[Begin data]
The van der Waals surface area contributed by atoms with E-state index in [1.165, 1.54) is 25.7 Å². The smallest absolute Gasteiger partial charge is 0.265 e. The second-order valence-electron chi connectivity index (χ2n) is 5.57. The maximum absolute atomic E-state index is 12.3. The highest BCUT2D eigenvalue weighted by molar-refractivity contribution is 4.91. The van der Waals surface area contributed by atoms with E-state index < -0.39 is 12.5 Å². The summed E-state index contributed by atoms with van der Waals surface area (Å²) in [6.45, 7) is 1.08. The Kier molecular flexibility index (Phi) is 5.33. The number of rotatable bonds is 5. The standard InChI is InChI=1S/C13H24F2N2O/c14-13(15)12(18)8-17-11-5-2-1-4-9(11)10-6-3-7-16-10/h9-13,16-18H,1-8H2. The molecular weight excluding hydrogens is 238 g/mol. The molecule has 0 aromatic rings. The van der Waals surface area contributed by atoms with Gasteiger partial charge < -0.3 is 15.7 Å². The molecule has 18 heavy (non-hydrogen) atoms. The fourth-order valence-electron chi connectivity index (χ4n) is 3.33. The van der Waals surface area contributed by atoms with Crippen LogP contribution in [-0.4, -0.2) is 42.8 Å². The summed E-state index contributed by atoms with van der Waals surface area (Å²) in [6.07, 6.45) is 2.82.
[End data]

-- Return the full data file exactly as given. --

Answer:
The van der Waals surface area contributed by atoms with E-state index in [1.165, 1.54) is 25.7 Å². The smallest absolute Gasteiger partial charge is 0.265 e. The second-order valence-electron chi connectivity index (χ2n) is 5.57. The maximum absolute atomic E-state index is 12.3. The highest BCUT2D eigenvalue weighted by molar-refractivity contribution is 4.91. The van der Waals surface area contributed by atoms with E-state index < -0.39 is 12.5 Å². The summed E-state index contributed by atoms with van der Waals surface area (Å²) in [6.45, 7) is 1.08. The Kier molecular flexibility index (Phi) is 5.33. The number of rotatable bonds is 5. The standard InChI is InChI=1S/C13H24F2N2O/c14-13(15)12(18)8-17-11-5-2-1-4-9(11)10-6-3-7-16-10/h9-13,16-18H,1-8H2. The molecular weight excluding hydrogens is 238 g/mol. The molecule has 0 aromatic rings. The van der Waals surface area contributed by atoms with Gasteiger partial charge < -0.3 is 15.7 Å². The molecule has 18 heavy (non-hydrogen) atoms. The fourth-order valence-electron chi connectivity index (χ4n) is 3.33. The van der Waals surface area contributed by atoms with Crippen LogP contribution in [-0.4, -0.2) is 42.8 Å². The summed E-state index contributed by atoms with van der Waals surface area (Å²) in [6.07, 6.45) is 2.82.